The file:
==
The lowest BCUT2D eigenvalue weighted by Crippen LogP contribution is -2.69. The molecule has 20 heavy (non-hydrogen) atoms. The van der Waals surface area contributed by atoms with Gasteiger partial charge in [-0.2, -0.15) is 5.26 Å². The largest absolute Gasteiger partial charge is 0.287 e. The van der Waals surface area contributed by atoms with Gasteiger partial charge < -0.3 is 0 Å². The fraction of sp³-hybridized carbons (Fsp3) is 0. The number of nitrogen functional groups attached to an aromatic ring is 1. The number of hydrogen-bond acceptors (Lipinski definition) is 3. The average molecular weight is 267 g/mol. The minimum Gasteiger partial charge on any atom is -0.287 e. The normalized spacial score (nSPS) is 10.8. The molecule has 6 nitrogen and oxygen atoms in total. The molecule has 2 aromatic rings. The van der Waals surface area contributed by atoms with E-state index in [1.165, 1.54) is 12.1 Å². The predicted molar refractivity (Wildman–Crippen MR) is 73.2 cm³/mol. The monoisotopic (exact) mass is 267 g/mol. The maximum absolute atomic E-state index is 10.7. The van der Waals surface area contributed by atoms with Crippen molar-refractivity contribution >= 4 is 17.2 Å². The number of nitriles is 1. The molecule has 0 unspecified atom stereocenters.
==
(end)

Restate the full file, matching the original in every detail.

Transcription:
The lowest BCUT2D eigenvalue weighted by Crippen LogP contribution is -2.69. The molecule has 20 heavy (non-hydrogen) atoms. The van der Waals surface area contributed by atoms with Gasteiger partial charge in [-0.2, -0.15) is 5.26 Å². The largest absolute Gasteiger partial charge is 0.287 e. The van der Waals surface area contributed by atoms with Gasteiger partial charge < -0.3 is 0 Å². The fraction of sp³-hybridized carbons (Fsp3) is 0. The number of nitrogen functional groups attached to an aromatic ring is 1. The number of hydrogen-bond acceptors (Lipinski definition) is 3. The average molecular weight is 267 g/mol. The minimum Gasteiger partial charge on any atom is -0.287 e. The normalized spacial score (nSPS) is 10.8. The molecule has 6 nitrogen and oxygen atoms in total. The molecule has 2 aromatic rings. The van der Waals surface area contributed by atoms with E-state index in [1.165, 1.54) is 12.1 Å². The predicted molar refractivity (Wildman–Crippen MR) is 73.2 cm³/mol. The monoisotopic (exact) mass is 267 g/mol. The maximum absolute atomic E-state index is 10.7. The van der Waals surface area contributed by atoms with Crippen molar-refractivity contribution >= 4 is 17.2 Å². The number of nitriles is 1. The molecule has 0 unspecified atom stereocenters.